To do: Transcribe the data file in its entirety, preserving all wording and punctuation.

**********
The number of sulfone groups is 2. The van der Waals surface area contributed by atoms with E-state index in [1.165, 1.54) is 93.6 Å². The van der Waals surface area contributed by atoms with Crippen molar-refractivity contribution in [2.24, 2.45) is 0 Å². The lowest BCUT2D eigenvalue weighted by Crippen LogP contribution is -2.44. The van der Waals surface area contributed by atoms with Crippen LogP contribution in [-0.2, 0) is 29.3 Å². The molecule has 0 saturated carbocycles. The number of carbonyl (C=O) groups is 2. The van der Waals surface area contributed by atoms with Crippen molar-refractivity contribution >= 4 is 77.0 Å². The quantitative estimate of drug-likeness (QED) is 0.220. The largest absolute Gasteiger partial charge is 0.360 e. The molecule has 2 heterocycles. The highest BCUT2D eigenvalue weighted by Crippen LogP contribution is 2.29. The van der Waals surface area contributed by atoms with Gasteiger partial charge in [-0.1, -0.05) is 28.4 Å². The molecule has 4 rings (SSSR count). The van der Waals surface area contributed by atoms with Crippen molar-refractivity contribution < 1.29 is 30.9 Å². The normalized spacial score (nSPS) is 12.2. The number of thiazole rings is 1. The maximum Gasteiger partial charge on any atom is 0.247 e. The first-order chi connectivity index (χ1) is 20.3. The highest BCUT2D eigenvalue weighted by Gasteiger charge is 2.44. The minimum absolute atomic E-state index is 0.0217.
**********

The number of sulfone groups is 2. The van der Waals surface area contributed by atoms with E-state index in [1.165, 1.54) is 93.6 Å². The van der Waals surface area contributed by atoms with Crippen molar-refractivity contribution in [2.24, 2.45) is 0 Å². The lowest BCUT2D eigenvalue weighted by Crippen LogP contribution is -2.44. The van der Waals surface area contributed by atoms with Crippen LogP contribution in [-0.2, 0) is 29.3 Å². The molecule has 0 saturated carbocycles. The number of carbonyl (C=O) groups is 2. The van der Waals surface area contributed by atoms with Crippen molar-refractivity contribution >= 4 is 77.0 Å². The quantitative estimate of drug-likeness (QED) is 0.220. The largest absolute Gasteiger partial charge is 0.360 e. The molecule has 2 heterocycles. The highest BCUT2D eigenvalue weighted by Crippen LogP contribution is 2.29. The van der Waals surface area contributed by atoms with Gasteiger partial charge in [-0.1, -0.05) is 28.4 Å². The molecule has 4 rings (SSSR count). The van der Waals surface area contributed by atoms with Crippen molar-refractivity contribution < 1.29 is 30.9 Å². The normalized spacial score (nSPS) is 12.2. The number of thiazole rings is 1. The maximum Gasteiger partial charge on any atom is 0.247 e. The first-order chi connectivity index (χ1) is 20.3. The highest BCUT2D eigenvalue weighted by Gasteiger charge is 2.44. The minimum absolute atomic E-state index is 0.0217.